It has been over a decade since the appearance of John Haldane’s essay, “Thomistic Ethics in America,” first delivered as a lecture at the University of Notre Dame and subsequently published in the pages of Logos. Haldane’s essay is in part an encomium to those thinkers and institutions that, in the latter half of the twentieth century, reinvigorated academic moral debate in the United States with arguments inspired by the thought of Aquinas. But Haldane’s essay is also a plea for greater promotion of Thomism beyond the walls of academia. The essay urges what Haldane calls the “restoration of serious moral thinking in American public life and in the culture more widely.”1 Haldane diagnoses a cultural degeneracy in American life, rooted in a pervasive and crippling moral skepticism. How to combat it? “With the truth,” is Haldane’s reply, “and not just any truth but that which matters most; the set of general truths about the structure of reality and about the human condition.”2 It is not that such truths had not been re-proposed and defended in the Thomistic revival Haldane praises. But even this revival was not immune from controversy. Debate throughout the 1980s and 1990s between the so-called “new” natural-law [End Page 17] theorists and “classical” natural-law theorists drew attention to the question of how the facts of human nature may or may not be related to our moral obligations. The old debates about fact’s relation to moral value returned in a dispiriting Thomistic reprise. In his essay Haldane offers his own reasons why we should reject the disassociation of fact and value, yet he does so not merely to score an academic point. For Haldane, the recovery of the idea of moral value’s dependency upon the facts of human nature is the key to the restoration of a truly serious moral culture.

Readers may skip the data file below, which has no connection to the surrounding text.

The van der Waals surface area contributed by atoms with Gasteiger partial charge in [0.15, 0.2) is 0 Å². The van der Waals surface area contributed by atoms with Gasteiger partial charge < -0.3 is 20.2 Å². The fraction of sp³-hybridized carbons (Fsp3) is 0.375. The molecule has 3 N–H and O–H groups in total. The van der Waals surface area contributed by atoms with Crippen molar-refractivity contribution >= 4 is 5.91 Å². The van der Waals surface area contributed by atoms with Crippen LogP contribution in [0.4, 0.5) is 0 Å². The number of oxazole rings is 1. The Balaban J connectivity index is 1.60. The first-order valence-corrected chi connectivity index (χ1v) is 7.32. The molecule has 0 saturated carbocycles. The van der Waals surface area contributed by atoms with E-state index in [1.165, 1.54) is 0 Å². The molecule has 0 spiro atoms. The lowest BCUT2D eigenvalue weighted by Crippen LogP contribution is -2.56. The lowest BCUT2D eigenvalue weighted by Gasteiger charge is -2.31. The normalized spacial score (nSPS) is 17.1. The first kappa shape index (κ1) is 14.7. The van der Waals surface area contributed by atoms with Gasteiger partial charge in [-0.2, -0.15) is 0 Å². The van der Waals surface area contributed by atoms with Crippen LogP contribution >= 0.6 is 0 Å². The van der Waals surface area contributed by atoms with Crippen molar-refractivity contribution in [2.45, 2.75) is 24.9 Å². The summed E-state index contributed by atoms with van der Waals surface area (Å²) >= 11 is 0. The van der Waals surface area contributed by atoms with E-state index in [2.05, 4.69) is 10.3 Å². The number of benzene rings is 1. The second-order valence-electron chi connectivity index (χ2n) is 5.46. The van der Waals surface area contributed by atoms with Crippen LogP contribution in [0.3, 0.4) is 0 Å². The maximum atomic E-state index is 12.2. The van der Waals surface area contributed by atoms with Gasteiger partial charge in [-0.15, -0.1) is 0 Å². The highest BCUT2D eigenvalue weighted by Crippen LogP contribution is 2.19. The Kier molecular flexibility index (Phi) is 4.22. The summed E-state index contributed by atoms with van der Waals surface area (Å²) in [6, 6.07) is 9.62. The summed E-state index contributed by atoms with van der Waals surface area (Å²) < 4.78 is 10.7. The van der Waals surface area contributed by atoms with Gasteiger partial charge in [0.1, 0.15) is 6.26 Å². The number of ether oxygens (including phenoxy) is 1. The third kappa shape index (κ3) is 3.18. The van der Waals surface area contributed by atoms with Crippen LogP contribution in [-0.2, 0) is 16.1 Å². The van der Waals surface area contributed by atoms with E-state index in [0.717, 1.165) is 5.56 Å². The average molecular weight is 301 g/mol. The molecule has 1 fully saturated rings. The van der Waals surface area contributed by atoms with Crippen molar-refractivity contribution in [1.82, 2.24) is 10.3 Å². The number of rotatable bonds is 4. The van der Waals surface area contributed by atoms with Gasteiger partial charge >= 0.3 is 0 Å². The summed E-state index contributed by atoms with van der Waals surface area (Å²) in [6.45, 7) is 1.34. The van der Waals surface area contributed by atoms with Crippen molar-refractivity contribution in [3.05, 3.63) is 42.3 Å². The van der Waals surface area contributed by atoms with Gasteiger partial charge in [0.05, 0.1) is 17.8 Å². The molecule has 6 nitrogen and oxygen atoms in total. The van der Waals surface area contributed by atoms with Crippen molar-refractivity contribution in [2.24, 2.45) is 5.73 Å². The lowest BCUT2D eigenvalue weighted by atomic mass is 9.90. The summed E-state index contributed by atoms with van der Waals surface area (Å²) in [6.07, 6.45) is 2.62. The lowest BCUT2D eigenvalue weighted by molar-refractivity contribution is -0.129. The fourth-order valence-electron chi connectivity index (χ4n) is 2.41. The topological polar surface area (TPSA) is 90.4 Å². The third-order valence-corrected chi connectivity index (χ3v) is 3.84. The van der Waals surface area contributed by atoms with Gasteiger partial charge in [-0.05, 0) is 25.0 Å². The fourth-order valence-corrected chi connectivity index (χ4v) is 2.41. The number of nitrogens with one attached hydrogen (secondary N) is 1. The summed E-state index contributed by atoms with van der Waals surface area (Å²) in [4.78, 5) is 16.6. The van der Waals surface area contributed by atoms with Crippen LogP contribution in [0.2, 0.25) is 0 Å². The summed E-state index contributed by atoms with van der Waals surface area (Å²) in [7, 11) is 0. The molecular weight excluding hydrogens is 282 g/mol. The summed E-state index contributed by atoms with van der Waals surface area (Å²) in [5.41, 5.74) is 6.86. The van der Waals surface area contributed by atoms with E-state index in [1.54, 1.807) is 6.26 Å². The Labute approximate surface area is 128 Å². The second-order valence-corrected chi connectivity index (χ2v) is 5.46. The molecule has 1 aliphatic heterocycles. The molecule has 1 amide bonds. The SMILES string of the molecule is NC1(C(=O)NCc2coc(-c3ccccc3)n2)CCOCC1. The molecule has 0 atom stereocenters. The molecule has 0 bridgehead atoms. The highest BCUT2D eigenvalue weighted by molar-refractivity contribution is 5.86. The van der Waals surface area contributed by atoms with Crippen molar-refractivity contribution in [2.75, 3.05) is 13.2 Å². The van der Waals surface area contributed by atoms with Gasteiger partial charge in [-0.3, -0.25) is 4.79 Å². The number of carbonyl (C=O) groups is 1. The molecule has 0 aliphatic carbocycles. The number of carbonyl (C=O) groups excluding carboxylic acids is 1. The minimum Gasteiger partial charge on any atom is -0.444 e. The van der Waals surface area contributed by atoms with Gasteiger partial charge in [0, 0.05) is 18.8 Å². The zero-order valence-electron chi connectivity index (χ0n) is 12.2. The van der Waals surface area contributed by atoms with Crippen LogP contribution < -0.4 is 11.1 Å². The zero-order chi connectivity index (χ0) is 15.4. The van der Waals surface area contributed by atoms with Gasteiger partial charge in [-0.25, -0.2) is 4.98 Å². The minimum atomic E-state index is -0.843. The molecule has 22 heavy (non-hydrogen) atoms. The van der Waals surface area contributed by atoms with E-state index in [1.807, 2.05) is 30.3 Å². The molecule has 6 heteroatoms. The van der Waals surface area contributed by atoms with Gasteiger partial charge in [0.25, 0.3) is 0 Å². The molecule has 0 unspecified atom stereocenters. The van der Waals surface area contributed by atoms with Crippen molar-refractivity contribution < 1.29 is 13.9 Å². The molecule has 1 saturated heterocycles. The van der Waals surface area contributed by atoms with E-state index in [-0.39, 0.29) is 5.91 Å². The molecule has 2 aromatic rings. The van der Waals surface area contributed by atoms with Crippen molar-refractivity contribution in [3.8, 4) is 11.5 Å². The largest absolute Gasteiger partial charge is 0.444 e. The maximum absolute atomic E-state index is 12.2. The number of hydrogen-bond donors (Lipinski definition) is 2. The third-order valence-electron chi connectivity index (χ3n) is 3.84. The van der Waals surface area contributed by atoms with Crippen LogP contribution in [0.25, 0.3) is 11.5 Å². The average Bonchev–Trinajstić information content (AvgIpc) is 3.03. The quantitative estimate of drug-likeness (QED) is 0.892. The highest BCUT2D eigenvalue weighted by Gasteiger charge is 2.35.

By identifying the roots of modern skepticism in the divorce of moral value from fact, Haldane indicates that the cure for our cultural ills lies in resources other than the ones commonly available in our postmodern world. What is needed is a revival of forms of premodern moral understanding. The general strategy Haldane offers is that of presenting “ethical claims in terms that show their ground in commonly known facts about human nature.” Yet he concedes: “It is part of the cultural problem that those facts have themselves become somewhat obscured.” So what to do? Haldane submits: “I think the effort to render [facts about human nature] vivid in phenomenological consciousness is best pursued by those possessed of literary and artistic imagination, rather than by philosophers.”3 Haldane’s suggestion is that works of literary and artistic imagination are the most persuasive means of showing a degenerate culture the grounding of a Thomistic ethics in the facts of human nature. In short, Haldane proposes a retrieval of what Jacques Maritain calls “poetic knowledge.”
By poetic knowledge, we should understand a kind of knowledge that comes about via engagement with “poetic” imitations of reality. The term “poetry” is here used in the Aristotelian sense, as including all narrative art and lyric, though we might extend it even further to include music, painting, and dance, understanding with Aristotle that all of these arts are in their various modes mimetic of human character. The promise of poetic knowledge is that it makes a claim to real knowledge, a knowledge that cannot be substituted for by more purely conceptual, analytic modes of knowing. In this [End Page 18] article, I would like to explore the rich relationship poetic knowledge enjoys with moral philosophy in the Thomistic tradition—how it first makes possible and even, in a sense, helps complete our moral understanding. I also want to explore the ways in which poetic knowledge can help make Thomistic ethics an even more potent force of cultural renewal in our time. The poetry I will consider in what follows is the poetry I know best: works of narrative fiction. Nonetheless, what I argue has, I believe, intriguing implications also for drama in all its forms, lyric poetry, music, painting, and dance.